On December 6, 2018, the department of Public Instruction (department) received a complaint under state and federal special education law from XXXXX (parent) against the XXXXX (district). This is the department’s decision regarding the complaint. The issue is whether the district, during the 2018-19 school year, properly implemented the individualized education program (IEP) of a student with a disability regarding the provision of occupational therapy, a one-to-one aide, supervised movement breaks, and sensory supports.
A school district meets its obligation to provide a free and appropriate public education (FAPE) to a student with a disability, in part, by providing special education and related services. Districts must provide FAPE to each student with a disability by developing a program based on the student’s unique needs that is reasonably calculated to enable the student to make progress appropriate in light of the student’s circumstances, documenting that program in the student’s IEP, and implementing the program as articulated in the IEP. IEP teams must include a representative of the local education agency (LEA) who is qualified to provide, or supervise the provision of, specially designed instruction, is knowledgeable about the general education curriculum, and is knowledgeable about and authorized to commit district resources. (34 CFR §§ 300.320-300.324; Wis. Stats. § 115.78(2))
The student’s IEP in effect for the 2018-19 school year specified the student would receive occupational therapy one time per week for 20 minutes. The IEP also specified proactive breaks, reactive breaks, and modified passing times. The IEP does not specify that the student requires a one-to-one aide. The evidence reviewed by the department during the course of its investigation demonstrated that the student’s IEP was properly implemented regarding the provision of occupational therapy, supervised movement breaks, and sensory supports.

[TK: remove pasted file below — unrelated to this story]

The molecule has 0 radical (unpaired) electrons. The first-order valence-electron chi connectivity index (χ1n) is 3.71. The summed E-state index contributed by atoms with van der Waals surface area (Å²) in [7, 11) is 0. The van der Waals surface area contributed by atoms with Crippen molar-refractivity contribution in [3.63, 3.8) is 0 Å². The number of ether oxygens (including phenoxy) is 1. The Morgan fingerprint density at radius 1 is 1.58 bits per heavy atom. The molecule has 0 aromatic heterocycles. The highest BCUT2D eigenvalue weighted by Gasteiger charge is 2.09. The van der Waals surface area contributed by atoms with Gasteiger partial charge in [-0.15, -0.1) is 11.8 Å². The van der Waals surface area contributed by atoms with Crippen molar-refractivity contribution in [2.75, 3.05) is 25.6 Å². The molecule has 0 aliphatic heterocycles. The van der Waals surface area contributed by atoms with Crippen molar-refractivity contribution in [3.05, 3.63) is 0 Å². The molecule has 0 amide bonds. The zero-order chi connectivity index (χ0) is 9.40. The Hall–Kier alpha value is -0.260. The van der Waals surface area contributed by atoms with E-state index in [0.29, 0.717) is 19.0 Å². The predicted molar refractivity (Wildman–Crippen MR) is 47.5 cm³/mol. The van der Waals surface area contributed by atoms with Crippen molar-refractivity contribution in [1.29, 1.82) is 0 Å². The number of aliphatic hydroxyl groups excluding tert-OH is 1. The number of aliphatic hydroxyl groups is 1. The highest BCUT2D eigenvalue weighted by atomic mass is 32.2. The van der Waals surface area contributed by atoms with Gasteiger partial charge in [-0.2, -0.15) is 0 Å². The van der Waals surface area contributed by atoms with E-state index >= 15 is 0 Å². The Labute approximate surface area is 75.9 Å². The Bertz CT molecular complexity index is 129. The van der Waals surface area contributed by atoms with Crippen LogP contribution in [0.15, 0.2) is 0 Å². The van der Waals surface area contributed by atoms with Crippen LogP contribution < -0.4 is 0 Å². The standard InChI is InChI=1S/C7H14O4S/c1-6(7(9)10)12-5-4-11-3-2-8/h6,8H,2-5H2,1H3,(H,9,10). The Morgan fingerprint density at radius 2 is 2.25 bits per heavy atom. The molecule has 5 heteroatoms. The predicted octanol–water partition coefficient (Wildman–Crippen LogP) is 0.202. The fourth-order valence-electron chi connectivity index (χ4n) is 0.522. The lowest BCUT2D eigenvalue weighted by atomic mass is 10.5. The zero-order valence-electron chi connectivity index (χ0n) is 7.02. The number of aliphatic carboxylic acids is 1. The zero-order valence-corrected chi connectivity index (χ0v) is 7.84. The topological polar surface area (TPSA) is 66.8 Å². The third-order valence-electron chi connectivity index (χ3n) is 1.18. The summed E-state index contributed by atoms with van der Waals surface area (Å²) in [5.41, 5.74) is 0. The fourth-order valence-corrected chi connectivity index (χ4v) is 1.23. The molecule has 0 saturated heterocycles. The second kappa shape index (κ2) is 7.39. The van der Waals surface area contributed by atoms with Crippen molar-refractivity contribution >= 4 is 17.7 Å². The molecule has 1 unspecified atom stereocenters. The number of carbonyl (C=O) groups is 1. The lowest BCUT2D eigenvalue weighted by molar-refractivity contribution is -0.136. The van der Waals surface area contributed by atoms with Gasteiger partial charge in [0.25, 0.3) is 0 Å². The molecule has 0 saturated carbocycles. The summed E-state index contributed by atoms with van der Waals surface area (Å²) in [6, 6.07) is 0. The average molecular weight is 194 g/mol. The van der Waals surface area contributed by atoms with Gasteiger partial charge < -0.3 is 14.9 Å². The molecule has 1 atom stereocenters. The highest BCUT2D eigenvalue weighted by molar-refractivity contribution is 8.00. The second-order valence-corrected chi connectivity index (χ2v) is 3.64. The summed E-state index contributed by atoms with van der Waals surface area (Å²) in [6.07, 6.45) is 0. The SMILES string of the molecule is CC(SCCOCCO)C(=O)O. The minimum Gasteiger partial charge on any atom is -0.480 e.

On November 30, 2018, the parent met with several school staff members to discuss the parent’s concerns about the student’s IEP. Neither the parent nor school staff considered the meeting to be an IEP team meeting. At the meeting the parent proposed the student be provided a one-to-one aide. The team decided an IEP team meeting was necessary to consider the parent’s request.
The student’s IEP team met on January 11, 2019, to review the student’s progress and discuss the parent’s concerns. The team included a district staff person who was designated as the LEA representative. Although the team discussed providing the student a one-on-one aide, the IEP team did not come to a decision. District staff members stated that the meeting was suspended because a special education supervisor was needed to authorize the provision of a one-on-one aide. As of January 23, no follow-up team meeting has been scheduled. The January 11 IEP team was not properly constituted because the LEA representative at the IEP team meeting was not fully authorized to commit district resources.
The district must conduct an IEP team meeting within 20 days from the date of this decision to consider the provision of a one-on-one aide, and provide documentation of this consideration to the department within ten days of the meeting. Within 30 days of the date of this decision, the district must develop and send to the department a corrective action plan to ensure LEA representatives have proper authority to commit district resources, including a plan to train staff who serve as LEA representatives to ensure they are aware of this responsibility.
All noncompliance identified above must be corrected as soon as possible, but in no case more than one year from the date of this decision. This concludes our review of this complaint. This decision is final for the IDEA State Complaint process.
Barbara Van Haren, PhD, Director